The NFER blog

Evidence for excellence in education


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What’s happening to reading under the new Key Stage 2 curriculum and assessment regime?

By Jennie Harland and Claire Hodgson

The Government has today published the provisional national curriculum assessment results for Key Stage (KS) 2 for primary pupils in England. They show very encouraging increases in attainment compared with the 2016 results, with 61 per cent of pupils reaching the expected standard in reading, writing and mathematics (i.e. a scaled score of 100 or more or a teacher assessment of ‘reaching the expected standard’ or ‘working at greater depth’ in writing) in 2017 compared with 53 per cent in 2016. Continue reading


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The ups and downs of teacher recruitment

By Maire Williams

Teacher recruitment has been a widely reported and challenging issue for the education sector for some time. The Government has responded by running recruitment campaigns and offering financial incentives to attract new trainee teachers. The latest Initial Teacher Training performance statistics for the 2015/16 academic year, released today, show a small increase in the total number of trainees for the first time since 2009/10. In part, this is because Teach First trainees have been included, but even excluding these figures a small increase remains.  Coming at a time when more teachers are needed in the next ten years to cope with the large projected increase in pupil numbers, this increase looks promising. Yet, due to the longer-term trend, the number of trainees (including Teach First trainees) remains 13 per cent lower today than it was in 2009/10. Continue reading


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Increasing pupil numbers create challenges for secondary schools

By Suzanne Straw

The Government has today published the latest Department for Education (DfE) national pupil projections. They show that state primary and secondary pupil numbers are expected to continue to grow over the coming years. The number of primary pupils will see a small increase of 1.9 per cent between 2017 and 2021, after which it will plateau. However, secondary schools will see a much larger increase, with the number of full-time equivalent pupils aged up to 15 years projected to increase by 320,000 (+11.4 per cent) by 2021 and to continue to grow until 2025. This significant growth for secondary schools suggests a major challenge ahead and, in this blog post, we look at what this might mean for the sector. Continue reading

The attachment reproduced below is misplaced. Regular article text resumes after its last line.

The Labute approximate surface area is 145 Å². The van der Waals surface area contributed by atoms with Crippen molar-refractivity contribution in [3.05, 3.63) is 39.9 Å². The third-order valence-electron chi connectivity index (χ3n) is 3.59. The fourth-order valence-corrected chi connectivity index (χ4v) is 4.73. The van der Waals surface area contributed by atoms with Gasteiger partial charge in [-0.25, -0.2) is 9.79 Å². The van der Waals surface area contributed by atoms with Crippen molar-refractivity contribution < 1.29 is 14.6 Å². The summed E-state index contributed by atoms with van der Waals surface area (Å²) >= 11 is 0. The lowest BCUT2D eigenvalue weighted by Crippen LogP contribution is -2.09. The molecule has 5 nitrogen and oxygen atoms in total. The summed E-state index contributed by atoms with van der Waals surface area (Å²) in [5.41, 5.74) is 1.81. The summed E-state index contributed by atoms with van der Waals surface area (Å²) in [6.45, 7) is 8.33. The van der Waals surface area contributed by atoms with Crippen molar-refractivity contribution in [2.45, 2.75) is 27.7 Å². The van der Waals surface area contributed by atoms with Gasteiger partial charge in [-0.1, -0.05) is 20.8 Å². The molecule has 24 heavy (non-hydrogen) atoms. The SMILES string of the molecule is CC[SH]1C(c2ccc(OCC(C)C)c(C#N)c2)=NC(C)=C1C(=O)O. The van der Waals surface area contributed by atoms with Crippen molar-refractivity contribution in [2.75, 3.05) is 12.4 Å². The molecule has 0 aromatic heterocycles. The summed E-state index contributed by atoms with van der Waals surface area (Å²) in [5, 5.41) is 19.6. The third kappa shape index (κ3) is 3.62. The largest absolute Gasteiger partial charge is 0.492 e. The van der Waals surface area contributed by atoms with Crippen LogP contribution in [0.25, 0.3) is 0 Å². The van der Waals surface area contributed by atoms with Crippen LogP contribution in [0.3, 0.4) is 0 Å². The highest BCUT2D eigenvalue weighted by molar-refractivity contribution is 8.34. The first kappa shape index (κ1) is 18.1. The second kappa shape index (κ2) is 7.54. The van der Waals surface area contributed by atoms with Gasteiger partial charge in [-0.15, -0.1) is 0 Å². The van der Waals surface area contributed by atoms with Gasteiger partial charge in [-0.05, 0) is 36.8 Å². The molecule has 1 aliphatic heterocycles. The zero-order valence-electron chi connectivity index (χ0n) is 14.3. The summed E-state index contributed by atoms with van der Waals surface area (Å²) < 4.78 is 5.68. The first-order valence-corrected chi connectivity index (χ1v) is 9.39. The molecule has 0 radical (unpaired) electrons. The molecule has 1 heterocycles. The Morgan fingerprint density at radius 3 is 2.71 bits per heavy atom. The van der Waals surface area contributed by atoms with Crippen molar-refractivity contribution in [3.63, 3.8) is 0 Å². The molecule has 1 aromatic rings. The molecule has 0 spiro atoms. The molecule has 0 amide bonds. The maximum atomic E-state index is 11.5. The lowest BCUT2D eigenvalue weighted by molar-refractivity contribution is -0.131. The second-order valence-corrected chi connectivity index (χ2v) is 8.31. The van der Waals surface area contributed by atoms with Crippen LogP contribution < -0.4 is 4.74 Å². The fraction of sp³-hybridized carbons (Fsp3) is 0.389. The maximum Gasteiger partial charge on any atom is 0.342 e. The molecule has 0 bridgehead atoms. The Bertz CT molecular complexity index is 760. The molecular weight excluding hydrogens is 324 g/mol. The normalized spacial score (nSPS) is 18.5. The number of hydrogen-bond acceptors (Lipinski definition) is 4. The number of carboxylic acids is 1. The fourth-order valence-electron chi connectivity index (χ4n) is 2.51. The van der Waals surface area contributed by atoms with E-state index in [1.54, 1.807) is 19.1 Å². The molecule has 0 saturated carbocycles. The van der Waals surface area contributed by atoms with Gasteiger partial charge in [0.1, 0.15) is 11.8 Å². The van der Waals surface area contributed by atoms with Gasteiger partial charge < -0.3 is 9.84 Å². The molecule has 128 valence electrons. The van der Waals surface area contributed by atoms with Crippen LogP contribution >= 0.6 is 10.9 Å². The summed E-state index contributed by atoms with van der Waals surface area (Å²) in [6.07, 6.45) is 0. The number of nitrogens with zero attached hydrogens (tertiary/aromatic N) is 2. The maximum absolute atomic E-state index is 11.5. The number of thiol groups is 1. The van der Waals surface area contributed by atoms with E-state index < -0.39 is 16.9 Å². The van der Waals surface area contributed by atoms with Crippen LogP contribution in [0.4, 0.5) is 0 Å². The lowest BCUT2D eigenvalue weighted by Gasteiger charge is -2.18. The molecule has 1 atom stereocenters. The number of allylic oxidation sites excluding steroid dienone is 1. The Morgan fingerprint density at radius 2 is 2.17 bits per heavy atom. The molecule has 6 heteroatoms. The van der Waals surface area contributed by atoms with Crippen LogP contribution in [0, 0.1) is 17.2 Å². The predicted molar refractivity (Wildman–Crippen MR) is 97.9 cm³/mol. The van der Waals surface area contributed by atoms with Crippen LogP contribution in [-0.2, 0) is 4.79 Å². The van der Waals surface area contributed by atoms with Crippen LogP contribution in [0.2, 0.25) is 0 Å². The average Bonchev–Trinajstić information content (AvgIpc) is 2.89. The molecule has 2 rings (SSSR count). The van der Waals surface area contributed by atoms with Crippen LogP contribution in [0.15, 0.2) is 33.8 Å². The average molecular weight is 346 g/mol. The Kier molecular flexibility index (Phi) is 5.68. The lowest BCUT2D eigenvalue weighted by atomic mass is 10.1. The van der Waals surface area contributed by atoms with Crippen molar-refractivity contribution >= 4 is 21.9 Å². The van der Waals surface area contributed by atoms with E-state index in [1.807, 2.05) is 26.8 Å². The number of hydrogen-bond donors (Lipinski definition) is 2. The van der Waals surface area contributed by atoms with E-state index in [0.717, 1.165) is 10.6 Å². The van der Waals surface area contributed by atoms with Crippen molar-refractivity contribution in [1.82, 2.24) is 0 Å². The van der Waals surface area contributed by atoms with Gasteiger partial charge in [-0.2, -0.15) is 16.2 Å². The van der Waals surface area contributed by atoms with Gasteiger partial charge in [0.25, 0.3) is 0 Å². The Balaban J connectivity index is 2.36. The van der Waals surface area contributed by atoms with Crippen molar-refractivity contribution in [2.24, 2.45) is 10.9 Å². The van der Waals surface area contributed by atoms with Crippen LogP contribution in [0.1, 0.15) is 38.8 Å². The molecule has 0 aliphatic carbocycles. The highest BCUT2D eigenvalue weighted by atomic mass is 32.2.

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More teachers are joining than leaving the profession, but will it be enough to meet demand?

By Sarah Lynch and Jack Worth

School workforce and teacher retention are high on the current education policy agenda and are the subject of on-going NFER research. The latest statistics from the 2016 School Workforce Census (SWC), published today by the Department for Education (DfE), shed some more light on the current state of the teacher labour market. Continue reading


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School Choice, a social mobility issue?

By Karen Wespieser

Yesterday,  I wrote about how, according to new NFER research, a majority of parents feel that they have a genuine choice in choosing a school. I also noted how local factors, such as the ‘school that suits my child’ and the location of the school were some of the most important factors in this choice. However, there is a little more nuance to this second point that needs to be explored… Continue reading


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I have a choice

By Karen Wespieser

Today, parents up and down the country will be anxiously waiting to hear if their son or daughter has been accepted to join their chosen primary school. Next year, I will be joining the nervous masses, but this year I am just gearing up for it. In fact, last weekend, I spent much of my time looking at the websites of local primary schools and discussing with my husband the factors that are important to us in choosing the school that our three-year-old daughter might attend. Whilst admittedly slightly ahead of the curve (well what would you expect from an education researcher and an English teacher), this is a choice that an ever increasing number of families will need to make this autumn.

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